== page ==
Apparent accounting error forces Sussex to repay disaster aid

By Michael Campbell News Editor

As many residents in this region are reminded of Hurricane Matthew when they see splintered trees and clean-up still going on, the state reminded Sussex leaders of a different storm and its impacts when requesting a refund for disaster funding.

In their October meeting, supervisors were informed previously distributed funds for a Donated Resources project following 2011’s Hurricane Irene resulted in an overpayment of funds.

The late-August 2011 storm impacted much of the Caribbean and East Coast of the United States, leaving 56 people dead in its wake and is considered the seventh-costliest hurricane in American history, causing over $16 billion in damage.

In the days after the storm, Sussex was among a slew of cities and counties that were designated for federal disaster assistance to help local governments along with select private non-profit facilities recover from the devastating hurricane.

According to the Federal Department of Emergency Management, following Irene, over $57 million in public assistance grants were provided, along with $44 million in emergency work and $10 million in permanent work dollars were disseminated to those affected by the storm.

As part of the disaster declaration, documents show Sussex received funding for a “
Donated Resources” project described as an “emergency protective measures” project, with the county receiving $3,330.50, with a federal obligation of $2,497.88, or 75 percent.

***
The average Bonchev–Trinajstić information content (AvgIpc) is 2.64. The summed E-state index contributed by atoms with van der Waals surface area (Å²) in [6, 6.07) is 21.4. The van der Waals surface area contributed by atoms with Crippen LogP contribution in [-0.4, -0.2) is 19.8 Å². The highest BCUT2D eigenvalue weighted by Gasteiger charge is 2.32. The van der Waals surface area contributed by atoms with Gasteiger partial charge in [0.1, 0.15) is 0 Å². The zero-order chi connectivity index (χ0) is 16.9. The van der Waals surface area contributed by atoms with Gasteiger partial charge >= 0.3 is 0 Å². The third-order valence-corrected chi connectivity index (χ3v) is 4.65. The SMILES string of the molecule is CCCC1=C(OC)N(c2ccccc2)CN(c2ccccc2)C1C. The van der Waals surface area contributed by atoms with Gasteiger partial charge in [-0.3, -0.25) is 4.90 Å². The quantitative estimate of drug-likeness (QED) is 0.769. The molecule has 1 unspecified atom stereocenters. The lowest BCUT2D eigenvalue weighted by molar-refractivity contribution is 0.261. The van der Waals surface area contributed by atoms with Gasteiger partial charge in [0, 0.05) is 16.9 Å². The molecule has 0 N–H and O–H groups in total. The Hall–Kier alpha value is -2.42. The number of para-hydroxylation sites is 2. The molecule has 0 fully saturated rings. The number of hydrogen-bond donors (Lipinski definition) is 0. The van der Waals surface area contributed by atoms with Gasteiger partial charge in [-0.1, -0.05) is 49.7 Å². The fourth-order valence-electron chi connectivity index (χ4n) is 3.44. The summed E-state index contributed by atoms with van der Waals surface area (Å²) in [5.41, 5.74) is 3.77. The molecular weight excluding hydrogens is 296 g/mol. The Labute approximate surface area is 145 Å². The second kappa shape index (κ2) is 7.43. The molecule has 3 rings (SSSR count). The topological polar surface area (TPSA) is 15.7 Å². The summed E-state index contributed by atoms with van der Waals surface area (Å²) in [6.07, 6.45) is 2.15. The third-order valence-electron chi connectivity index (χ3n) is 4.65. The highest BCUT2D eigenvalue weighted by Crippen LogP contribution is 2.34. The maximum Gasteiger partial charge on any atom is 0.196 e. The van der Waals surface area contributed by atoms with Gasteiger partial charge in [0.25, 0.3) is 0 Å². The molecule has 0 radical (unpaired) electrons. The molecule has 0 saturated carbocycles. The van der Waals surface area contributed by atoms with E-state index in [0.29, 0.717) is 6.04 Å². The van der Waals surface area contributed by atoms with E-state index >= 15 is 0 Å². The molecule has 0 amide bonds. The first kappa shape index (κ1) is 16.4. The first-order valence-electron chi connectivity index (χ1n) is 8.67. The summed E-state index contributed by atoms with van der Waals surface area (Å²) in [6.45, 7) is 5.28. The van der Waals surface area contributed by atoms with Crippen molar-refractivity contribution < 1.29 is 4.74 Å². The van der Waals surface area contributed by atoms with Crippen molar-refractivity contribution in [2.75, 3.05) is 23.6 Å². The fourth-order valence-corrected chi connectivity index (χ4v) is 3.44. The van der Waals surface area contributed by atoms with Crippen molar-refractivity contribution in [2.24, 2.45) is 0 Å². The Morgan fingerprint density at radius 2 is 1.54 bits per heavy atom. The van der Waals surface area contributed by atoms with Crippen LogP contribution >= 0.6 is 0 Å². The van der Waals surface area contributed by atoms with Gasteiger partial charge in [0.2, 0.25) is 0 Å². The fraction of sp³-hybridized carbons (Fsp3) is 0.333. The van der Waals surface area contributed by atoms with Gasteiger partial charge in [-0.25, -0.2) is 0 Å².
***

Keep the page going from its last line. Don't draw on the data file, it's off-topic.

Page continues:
But, in a letter to Sussex County five years after the storm, the commonwealth’s Department of Emergency Management says the county was overpaid by nearly $750 because the state “does not participate in the non-Federal share for Donated Resources projects.”

The state blames an accounting error for why the funds were still disbursed in error after the county’s recovery projects came in less than the Federal share of the Donated Resources, but was not automatically adjusted, leaving Sussex on the hook for $732.71, due 30 days after the county received the letter on Oct. 11.

During their meeting last month, Chairman Keith Blowe expressed his concern about paying the funds back so soon, given that it was a error not of the county’s doing.

“This item was a mistake on the state’s bookkeeping and they say they want their money in 30 days,” he remarked, suggesting that the county communicate with the state and offer full payment at the end of the fiscal year in June 2017.

Blowe’s fellow supervisors disagreed, including Henry District supervisor Rufus Tyler and Waverly District supervisor A.G. Futrell.

“If they say we owe it and we don’t pay it back by the deadline, they will probably assess penalties,” explained Tyler. “In light of trying to save money, we should go ahead and pay it back.”

Before the vote on the matter, Vice-Chairman Susan Seward questioned County Administrator Deborah Davis about if the refund could come out of the Public Safety budget and prevent the county from dipping further into contingency funds, but Davis reported that public safety coordinator Eddie Vick said there wasn’t any funds there to pull from.

The motion to pay the state back the funds passed by a 5-1 vote, with Courthouse District supervisor Eric Fly voting against the measure.

Even though the motion passed, Blowe suggested the county still speak with the state in regard to the timetable of repayment of the over-expenditure of funds.

“I think it would be appropriate to call them and explain that it took them so long to do this, as opposed to doing it in 30 days, could we have a little more time because it’s the principle of the thing,” he said.

Seward also suggested Treasurer Onnie Woodruff and county administration to “dive a little deeper” into the Public Safety budget since “that is where the money lived.”

Copyright 2016 by Womack Publications

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